Usefulness, or utility, is a statutory requirement for patentability. The
standard for utility is low. Utility is a necessary pre-condition for patentability. In order for a patent to be valid, the invention it purports to protect must be useful.
2017 FC 777 - The FC rejected Teva’s allegations that Pfizer's Canadian patent was obvious and lacked utility. The FC found that the POSITA would not have been able to predict the novel crystalline form taught by the patent, and that the subject-matter of the invention claimed in the patent was useful.
2017 FC 774 - The FC granted Pfizer's order pursuant to Section 6 of the PM(NOC) Regulations, prohibiting the Minister of Health from issuing a NOC to Apotex, with respect to a Canadian patent The FC found, on a balance of probabilities, that Apotex’s allegations of obviousness, inutility, non-infringement, overpromising, anticipation and double patenting were not justified.
2017 SCC 36 - The Supreme Court of Canada struck down the “promise doctrine” of Canadian patent law in favour of merely requiring a single use related to the nature of the subject-matter of the invention having a scintilla of utility.
Case No. UNCT/14/2 - An ICSID Tribunal dismissed Eli Lilly’s claim against Canada, which was brought in relation to two Canadian patents owned by Eli Lilly that had been invalidated for failing to provide the utility they promised.
2015 FC 108 - Patent drafters are required to provide adequate disclosure of an invention in patent applications to reduce the likelihood that the granted patent will be litigated and invalidated years down the road. This Federal Court (“FC”) decision dismissed an application for a prohibition order on the grounds of non-infringement and found the patent to be obvious and lacking in utility.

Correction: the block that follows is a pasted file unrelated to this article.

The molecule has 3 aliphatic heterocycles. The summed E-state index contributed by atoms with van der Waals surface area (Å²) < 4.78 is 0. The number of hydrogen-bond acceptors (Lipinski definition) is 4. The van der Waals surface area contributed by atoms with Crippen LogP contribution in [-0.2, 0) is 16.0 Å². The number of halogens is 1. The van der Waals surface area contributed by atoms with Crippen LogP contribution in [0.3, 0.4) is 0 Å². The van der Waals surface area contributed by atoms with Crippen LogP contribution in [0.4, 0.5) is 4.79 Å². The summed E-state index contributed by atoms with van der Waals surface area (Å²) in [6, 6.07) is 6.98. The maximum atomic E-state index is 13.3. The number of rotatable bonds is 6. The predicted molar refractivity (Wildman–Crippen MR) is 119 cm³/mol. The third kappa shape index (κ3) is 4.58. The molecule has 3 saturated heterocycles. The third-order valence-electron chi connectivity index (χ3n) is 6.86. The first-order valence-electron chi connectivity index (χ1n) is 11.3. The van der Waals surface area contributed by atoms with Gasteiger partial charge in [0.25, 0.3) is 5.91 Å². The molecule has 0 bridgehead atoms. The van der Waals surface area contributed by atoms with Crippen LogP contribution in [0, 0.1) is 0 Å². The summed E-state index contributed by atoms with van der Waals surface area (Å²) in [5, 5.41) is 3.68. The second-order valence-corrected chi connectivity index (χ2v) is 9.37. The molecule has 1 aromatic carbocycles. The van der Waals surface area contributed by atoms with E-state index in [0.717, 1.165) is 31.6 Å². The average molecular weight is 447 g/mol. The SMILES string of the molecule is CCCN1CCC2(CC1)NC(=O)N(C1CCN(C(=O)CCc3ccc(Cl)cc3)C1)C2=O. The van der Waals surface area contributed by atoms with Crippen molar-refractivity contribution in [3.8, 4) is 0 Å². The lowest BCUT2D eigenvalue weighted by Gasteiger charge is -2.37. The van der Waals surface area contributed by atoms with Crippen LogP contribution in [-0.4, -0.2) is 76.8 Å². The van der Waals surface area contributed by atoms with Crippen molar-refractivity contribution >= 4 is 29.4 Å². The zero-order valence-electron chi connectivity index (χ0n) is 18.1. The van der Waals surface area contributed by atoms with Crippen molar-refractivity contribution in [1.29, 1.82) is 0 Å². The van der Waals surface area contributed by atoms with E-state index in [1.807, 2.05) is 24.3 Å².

2015 FC 125 - The existing patent was invalid on the grounds of lack of utility for having made a promise of utility that could not be demonstrated nor soundly predicted, was anticipated by a previous patent of the applicant that claimed an overlapping dosage range, and was also therefore made obvious by the same previous patent.
PAB 1384 - If a pharmaceutical patent is construed to make a promise, then that promise must relate to how the invention will ultimately be used – not simply to the properties of the pharmaceutical itself.
Alcon Canada Inc v Cobalt Pharmaceuticals Company, 2014 FC 149 - The Court examined in detail a number of experiments disclosed in the patent that were said to establish the claimed utility, but the experiments did not demonstrate or soundly predict utility for the broad ranges of molecular weight and chemical concentration claimed.
Dow Chemical Co v NOVA Chemicals Corp, 2014 FC 844 - The Federal Court found that NOVA Chemicals infringed Canadian Patent No. 2,160,705, owned by The Dow Chemical Company, by NOVA’s use of its “SURPASS” polyethylene product. Allegations of invalidity for lack of utility, claims broader than any invention made or disclosed, anticipation, obviousness, double patenting, and insufficiency of the specification were unsuccessful.
Allergan Inc v Apotex Inc, 2014 FC 567 - In terms of claim construction, this case shows the tension between construing claims based solely on the wording of the claims versus peering beyond the wording of the claims to distill an underlying invention.